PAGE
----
French imperialism and colonialism in the Americas, Africa and the far East have brought the French language to non-European cultures that are today using, transforming, and adding to the French literary experience. Imperialism is a policy of extending control or authority over foreign entities as a means of acquisition and/or maintenance of empires. ... See colony and colonisation for examples of colonialism which do not refer to Western colonialism. ...


Under the aristocratic ideals of the ancien régime (the "honnête homme"), the nationalist spirit of post-revolutionary France, and the mass educational ideals of the Third Republic and modern France, the French have come to have -- as a culture -- a profound attachment to their literary heritage. Today, French schooling emphasizes learning about novels, theater and poetry (often learnt by heart); the literary arts are heavily sponsored by the state; literary prizes are major news; the Académie française and the Institut de France are important linguistic and artistic institutions in France; French television features shows on writers and poets (the most watched show in French history was Apostrophes, a weekly talk show on literature and the arts). Literature is something which matters deeply to the people of France and which plays an important role in their own sense of identity. The Académie française, or French Academy, is the pre-eminent French learned body on matters pertaining to the French language. ... The Institut de France (French Institute) is a French learned society, grouping five académies, the most famous of which is probably the Académie française. ... The word apostrophe can refer to several things: A form of punctuation, see Apostrophe (mark). ...


As of 2006, French literary people have been awarded more Nobel Prizes in Literature than novelists, poets and essayists of any other country, although writers in English have won twice as many Nobels as the French. 2006 is a common year starting on Sunday of the Gregorian calendar. ... Nobel Prize medal. ...


Literatures of other languages of France

Besides literature written in the French language, the literary culture of France may include literature written in other languages of France. In the medieval period many of the competing standard languages in various territories that later came to make up the territory of modern France each produced literary traditions, such as Anglo-Norman literature and Provençal literature. A standard language (also standard dialect or standardized dialect) is a particular variety of a language that has been given either legal or quasi-legal status. ... Anglo-Norman literature is literature composed in the Anglo-Norman language developed during the period 1066-1204 when the Duchy of Normandy and England were united in the Anglo-Norman realm. ... Provençal literature is much more easily defined than the Provençal language in which it is expressed. ...


Literature in the regional languages continued through to the 18th century, although increasing eclipsed by the rise of the French language and influenced by the prevailing French literary model. Conscious language revival movements in the 19th century, such as Félibrige in Provence, coupled with wider literacy and regional presses, enabled a new flowering of literary production in the Norman language and others. A regional language is a language spoken in a part of a country - it may be a small area, a federal state or province, or a wider area. ... Language revival is the revival, by governments, political authorities, or enthusiasts, to recover the spoken use of a language that is no longer spoken or is endangered. ... The Félibrige is a literary and cultural association founded by Frédéric Mistral and other Provençal writers to defend and promote the Provençal language and Provençal literature. ... To meet Wikipedias quality standards, this article or section may require cleanup. ... Norman is a Romance language and one of the Oïl languages. ...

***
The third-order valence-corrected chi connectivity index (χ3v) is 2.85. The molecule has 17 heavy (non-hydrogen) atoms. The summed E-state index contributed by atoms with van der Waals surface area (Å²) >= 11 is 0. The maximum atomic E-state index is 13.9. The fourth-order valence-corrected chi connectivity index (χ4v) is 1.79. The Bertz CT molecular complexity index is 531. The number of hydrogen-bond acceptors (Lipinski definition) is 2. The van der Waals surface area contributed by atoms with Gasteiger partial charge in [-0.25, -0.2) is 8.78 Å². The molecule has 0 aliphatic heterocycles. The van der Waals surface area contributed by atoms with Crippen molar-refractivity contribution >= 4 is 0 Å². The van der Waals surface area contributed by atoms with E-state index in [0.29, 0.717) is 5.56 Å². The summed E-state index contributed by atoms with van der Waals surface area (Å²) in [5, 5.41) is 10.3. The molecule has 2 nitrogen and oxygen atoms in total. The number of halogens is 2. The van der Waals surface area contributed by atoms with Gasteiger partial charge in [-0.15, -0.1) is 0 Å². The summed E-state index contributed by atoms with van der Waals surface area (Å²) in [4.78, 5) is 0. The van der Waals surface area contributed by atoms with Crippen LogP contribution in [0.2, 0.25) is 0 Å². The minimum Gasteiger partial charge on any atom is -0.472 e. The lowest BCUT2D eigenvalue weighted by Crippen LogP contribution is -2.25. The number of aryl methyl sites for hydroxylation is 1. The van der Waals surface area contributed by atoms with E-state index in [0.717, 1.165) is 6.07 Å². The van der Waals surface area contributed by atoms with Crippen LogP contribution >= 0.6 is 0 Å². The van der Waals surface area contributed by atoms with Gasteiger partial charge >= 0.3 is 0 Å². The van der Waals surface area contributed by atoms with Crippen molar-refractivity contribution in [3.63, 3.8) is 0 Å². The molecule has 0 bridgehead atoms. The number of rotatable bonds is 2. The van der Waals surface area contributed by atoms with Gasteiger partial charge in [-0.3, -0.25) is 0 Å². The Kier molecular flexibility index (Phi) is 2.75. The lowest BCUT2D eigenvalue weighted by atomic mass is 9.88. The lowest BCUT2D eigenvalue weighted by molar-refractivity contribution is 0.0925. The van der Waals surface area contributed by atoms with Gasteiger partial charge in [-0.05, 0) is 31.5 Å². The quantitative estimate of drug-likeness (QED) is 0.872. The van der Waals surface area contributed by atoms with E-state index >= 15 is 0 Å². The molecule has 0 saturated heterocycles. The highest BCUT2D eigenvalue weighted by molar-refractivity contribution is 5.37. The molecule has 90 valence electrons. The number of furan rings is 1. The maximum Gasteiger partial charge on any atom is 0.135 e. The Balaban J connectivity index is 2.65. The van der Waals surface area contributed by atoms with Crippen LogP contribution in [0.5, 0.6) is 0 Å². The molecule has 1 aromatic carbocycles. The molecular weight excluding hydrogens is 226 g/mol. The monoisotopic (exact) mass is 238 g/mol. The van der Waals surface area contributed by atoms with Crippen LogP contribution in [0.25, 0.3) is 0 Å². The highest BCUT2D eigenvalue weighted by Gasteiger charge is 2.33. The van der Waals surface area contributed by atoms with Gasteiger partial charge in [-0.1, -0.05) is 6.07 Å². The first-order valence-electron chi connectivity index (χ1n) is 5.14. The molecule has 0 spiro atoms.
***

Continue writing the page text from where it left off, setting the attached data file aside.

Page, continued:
Frédéric Mistral, a poet in the Provençal language (1830-1914), was awarded the Nobel Prize in Literature in 1904. Frédéric Mistral (September 8, 1830 - March 25, 1914) was a French poet who led the 19th century revival of Occitan (Provençal) language and literature. ... Provençal (Provençau in Provençal language) is one of several dialects spoken by a minority of people in southern France and other areas of France and Italy. ... Liberty Leading the People by Eugène Delacroix commemorates the July Revolution 1830 (MDCCCXXX) was a common year starting on Friday (see link for calendar). ... 1914 (MCMXIV) was a common year starting on Thursday. ... Nobel Prize in Literature medal. ... 1904 (MCMIV) was a leap year starting on a Friday (link will take you to calendar). ...


Breton literature since the 1920s has been lively, despite the falling number of speakers. In 1925, Roparz Hemon founded the periodical Gwalarn which for 19 years tried to raise the language to the level of other great "international" languages by creating original works covering all genres and by proposing Breton translations of internationally recognized foreign works. In 1946, Al Liamm took up the role of Gwalam. Other reviews came into existence and gave Breton a fairly large body of literature for a minority language. Among writers in Breton are Yann-Ber Kalloc'h, Anjela Duval and Per-Jakez Hélias. Breton literature is the Breton language literary tradition of Brittany. ... The 1920s was a decade sometimes referred to as the Jazz Age or the Roaring Twenties, usually applied to America. ... 1925 (MCMXXV) was a common year starting on Thursday (link will take you to calendar). ... 1946 (MCMXLVI) was a common year starting on Tuesday. ...


Picard literature maintains a level of literary output, especially in theatrical writing. Walloon literature is bolstered by the more significant literary production in the language in Belgium. Picard is a language closely related to French, and as such is one of the larger group of Romance languages. ... Walloon (walon) is a regional Romance language spoken as a second language by some in Wallonia (Belgium). ...